Holy war: Christianity versus Islam. Brutality, greed, honour, chivalry; the clink of chain mail, the clatter of hooves, the call of the muezzin. Such are the stock ingredients of the Crusades. But to what extent do the stereotypes fit with the reality?
In his remarkable new book, Jonathan Phillips explores this conflict of ideas, beliefs and cultures and shows both the contradictions and the diversity of holy war: friendships and alliances between Christians and Muslims; triumphs of diplomacy rather than the sword; the launch of crusades against Christians, and calls for jihads against Muslims.
Phillips draws on contemporary writings - on chronicles, songs, sermons, travel diaries, letters, financial accounts and peace treaties - to throw a brilliant new lights on people and events we thought we knew well: the bloody conquest of Jerusalem in the First Crusade; the titanic struggle between Richard the Lionheart and Saladin; the breathtaking naivety of the Children's Crusade; and the ruthless suppression of the Knight's Templar.
Less familiar but no less central are the stories of the intimidating and astute politician, Queen Melisende of Jerusalem; the fiery preacher, Al-Sulami; the Arab-speaking excommunicate and Holy Roman Emperor, Frederick II.
Over time the Crusades were directed against a variety of opponents: not only Muslims in the Middle East but against Cathar heretics, political enemies of the papacy, the Mongols, pagan tribes of northern Europe, and the Ottoman Turks. Although the notion of fighting for one's faith fell into disrepute in the Enlightenment, in a final chapter Jonathan Phillips traces the crusading impulse up to the present day - to George W. Bush's characterization of the war on terrorism as a crusade.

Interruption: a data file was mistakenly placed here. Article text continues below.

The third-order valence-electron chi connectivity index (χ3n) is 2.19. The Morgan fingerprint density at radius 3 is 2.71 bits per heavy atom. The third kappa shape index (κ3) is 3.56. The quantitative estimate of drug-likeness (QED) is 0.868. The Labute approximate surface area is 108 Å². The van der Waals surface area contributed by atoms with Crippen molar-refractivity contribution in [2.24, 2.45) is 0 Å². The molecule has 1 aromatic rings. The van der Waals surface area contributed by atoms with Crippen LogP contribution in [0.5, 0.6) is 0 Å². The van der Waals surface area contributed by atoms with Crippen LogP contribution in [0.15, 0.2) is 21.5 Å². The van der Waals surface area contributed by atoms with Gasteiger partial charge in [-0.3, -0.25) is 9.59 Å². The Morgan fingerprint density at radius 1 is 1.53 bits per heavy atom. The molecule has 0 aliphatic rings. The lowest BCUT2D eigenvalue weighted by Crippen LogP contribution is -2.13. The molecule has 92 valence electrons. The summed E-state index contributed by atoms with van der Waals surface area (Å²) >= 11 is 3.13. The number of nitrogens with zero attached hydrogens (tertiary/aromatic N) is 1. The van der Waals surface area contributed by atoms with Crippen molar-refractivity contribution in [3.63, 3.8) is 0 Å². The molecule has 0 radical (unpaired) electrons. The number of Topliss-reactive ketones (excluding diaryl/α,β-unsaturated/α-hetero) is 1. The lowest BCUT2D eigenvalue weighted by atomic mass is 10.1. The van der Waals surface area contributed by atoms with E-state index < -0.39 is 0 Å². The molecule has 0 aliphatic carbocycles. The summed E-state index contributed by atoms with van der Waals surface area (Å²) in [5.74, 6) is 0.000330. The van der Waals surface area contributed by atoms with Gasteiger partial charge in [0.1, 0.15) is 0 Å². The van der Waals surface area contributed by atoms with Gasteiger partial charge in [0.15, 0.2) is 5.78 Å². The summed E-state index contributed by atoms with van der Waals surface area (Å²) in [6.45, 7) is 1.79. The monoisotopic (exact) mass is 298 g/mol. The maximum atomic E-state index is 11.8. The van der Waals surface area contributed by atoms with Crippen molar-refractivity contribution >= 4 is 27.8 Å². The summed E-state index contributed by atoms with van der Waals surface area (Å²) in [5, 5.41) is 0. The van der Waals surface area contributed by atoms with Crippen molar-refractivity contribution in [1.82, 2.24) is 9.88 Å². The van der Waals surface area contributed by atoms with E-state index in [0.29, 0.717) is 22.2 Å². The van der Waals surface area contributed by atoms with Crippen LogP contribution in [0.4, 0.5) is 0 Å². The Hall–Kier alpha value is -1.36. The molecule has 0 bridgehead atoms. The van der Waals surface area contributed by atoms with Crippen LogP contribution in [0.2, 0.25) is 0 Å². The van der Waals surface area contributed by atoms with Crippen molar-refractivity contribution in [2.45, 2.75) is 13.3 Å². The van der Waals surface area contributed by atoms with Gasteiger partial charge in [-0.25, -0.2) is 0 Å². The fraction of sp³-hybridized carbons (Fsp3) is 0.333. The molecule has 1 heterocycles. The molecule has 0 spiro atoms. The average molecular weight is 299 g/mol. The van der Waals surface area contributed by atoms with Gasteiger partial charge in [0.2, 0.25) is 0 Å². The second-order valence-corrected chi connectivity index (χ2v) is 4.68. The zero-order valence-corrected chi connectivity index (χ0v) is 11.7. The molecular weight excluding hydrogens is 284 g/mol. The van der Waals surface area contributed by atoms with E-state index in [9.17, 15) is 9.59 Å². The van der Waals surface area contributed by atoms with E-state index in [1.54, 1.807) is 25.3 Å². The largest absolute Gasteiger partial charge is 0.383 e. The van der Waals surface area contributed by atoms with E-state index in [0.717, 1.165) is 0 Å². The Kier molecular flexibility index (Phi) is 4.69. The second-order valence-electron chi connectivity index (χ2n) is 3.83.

Vivid, original and illuminating, Holy Warriors provides an unparalleled account of one of the great cultural, political and religious movements in world history.
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Original, engaging, fast-paced, this is history at its best. Phillips lays bare the complex history of the period, both past and its long-term consequences. Poets, knights, politicians, schemers, queens, celebrated and forgotten, all are brought to life in this wonderful A - Z of the Crusades. - Kate Mosse
Holy Warriors is not only very readable, its skilful and detailed use of source material serves as a showcase of what is being done in this, the most intensively studied area of medieval historiography - Literary Review
He [Phillips] has a real gift for highlighting the picturesque and for bringing the past alive... with its crisp management, accessible style and deft characterisation, this book stakes a strong claim to be the most appealing narrative account of the Crusades for a general audience - BBC History Magazine
A superb book, one written with an elegant blend of clarity and zest. Its author demonstrates his mastery of all the relevant scholarship, from the oldest to the most recent, but he may be most successful in his ability to capture the spirit of the various crusades through word portraits of some of their most memorable human characters. Readers will find it difficult to put this gripping book down. -
Jonathan Phillips is Professor of Crusading History at Royal Holloway, University of London. He is the author of The Second Crusade: Extending the Frontiers of Christianity; The Fourth Crusade and the Sack of Constantinople; The Crusades, 1095-1197; Defenders of the Holy Land, 1119-1187 and the co-editor of three academic essay collections on the Crusades. He has made numerous radio and television appearances, including: Boris Johnson and the Dream of Rome; The Crusades (with Rageh Omaar) in the Christianity series on Channel 4, and The Crescent and the Cross.